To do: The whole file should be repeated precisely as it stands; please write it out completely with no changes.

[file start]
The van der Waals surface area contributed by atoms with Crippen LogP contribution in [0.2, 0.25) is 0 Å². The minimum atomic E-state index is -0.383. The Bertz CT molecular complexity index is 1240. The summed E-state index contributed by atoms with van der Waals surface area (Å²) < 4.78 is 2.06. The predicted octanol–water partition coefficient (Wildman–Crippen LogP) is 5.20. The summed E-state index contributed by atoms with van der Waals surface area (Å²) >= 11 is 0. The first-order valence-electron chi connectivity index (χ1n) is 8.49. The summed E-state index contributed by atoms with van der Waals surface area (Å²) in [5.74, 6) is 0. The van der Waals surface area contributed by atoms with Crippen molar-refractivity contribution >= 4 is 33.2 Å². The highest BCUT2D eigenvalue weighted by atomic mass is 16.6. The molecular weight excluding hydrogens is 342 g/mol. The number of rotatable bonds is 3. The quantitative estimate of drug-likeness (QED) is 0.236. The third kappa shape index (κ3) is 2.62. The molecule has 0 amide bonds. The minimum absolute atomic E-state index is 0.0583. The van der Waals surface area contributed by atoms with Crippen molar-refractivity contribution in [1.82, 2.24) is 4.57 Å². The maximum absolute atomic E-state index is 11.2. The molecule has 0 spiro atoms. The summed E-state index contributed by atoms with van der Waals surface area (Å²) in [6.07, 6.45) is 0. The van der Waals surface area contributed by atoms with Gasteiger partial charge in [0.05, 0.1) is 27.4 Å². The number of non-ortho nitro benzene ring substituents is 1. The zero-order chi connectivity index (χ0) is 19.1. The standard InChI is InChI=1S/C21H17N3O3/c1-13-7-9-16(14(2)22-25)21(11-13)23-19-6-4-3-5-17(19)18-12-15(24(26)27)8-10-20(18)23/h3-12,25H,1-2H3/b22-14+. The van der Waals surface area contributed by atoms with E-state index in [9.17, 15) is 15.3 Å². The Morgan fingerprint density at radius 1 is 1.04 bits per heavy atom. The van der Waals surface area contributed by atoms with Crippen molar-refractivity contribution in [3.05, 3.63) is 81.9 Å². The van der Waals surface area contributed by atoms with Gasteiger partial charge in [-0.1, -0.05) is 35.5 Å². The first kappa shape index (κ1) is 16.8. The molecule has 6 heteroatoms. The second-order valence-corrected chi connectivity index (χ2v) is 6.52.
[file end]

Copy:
The van der Waals surface area contributed by atoms with Crippen LogP contribution in [0.2, 0.25) is 0 Å². The minimum atomic E-state index is -0.383. The Bertz CT molecular complexity index is 1240. The summed E-state index contributed by atoms with van der Waals surface area (Å²) < 4.78 is 2.06. The predicted octanol–water partition coefficient (Wildman–Crippen LogP) is 5.20. The summed E-state index contributed by atoms with van der Waals surface area (Å²) >= 11 is 0. The first-order valence-electron chi connectivity index (χ1n) is 8.49. The summed E-state index contributed by atoms with van der Waals surface area (Å²) in [5.74, 6) is 0. The van der Waals surface area contributed by atoms with Crippen molar-refractivity contribution >= 4 is 33.2 Å². The highest BCUT2D eigenvalue weighted by atomic mass is 16.6. The molecular weight excluding hydrogens is 342 g/mol. The number of rotatable bonds is 3. The quantitative estimate of drug-likeness (QED) is 0.236. The third kappa shape index (κ3) is 2.62. The molecule has 0 amide bonds. The minimum absolute atomic E-state index is 0.0583. The van der Waals surface area contributed by atoms with Crippen molar-refractivity contribution in [1.82, 2.24) is 4.57 Å². The maximum absolute atomic E-state index is 11.2. The molecule has 0 spiro atoms. The summed E-state index contributed by atoms with van der Waals surface area (Å²) in [6.07, 6.45) is 0. The van der Waals surface area contributed by atoms with Gasteiger partial charge in [0.05, 0.1) is 27.4 Å². The number of non-ortho nitro benzene ring substituents is 1. The zero-order chi connectivity index (χ0) is 19.1. The standard InChI is InChI=1S/C21H17N3O3/c1-13-7-9-16(14(2)22-25)21(11-13)23-19-6-4-3-5-17(19)18-12-15(24(26)27)8-10-20(18)23/h3-12,25H,1-2H3/b22-14+. The van der Waals surface area contributed by atoms with E-state index in [9.17, 15) is 15.3 Å². The Morgan fingerprint density at radius 1 is 1.04 bits per heavy atom. The van der Waals surface area contributed by atoms with Crippen molar-refractivity contribution in [3.05, 3.63) is 81.9 Å². The van der Waals surface area contributed by atoms with Gasteiger partial charge in [-0.1, -0.05) is 35.5 Å². The first kappa shape index (κ1) is 16.8. The molecule has 6 heteroatoms. The second-order valence-corrected chi connectivity index (χ2v) is 6.52.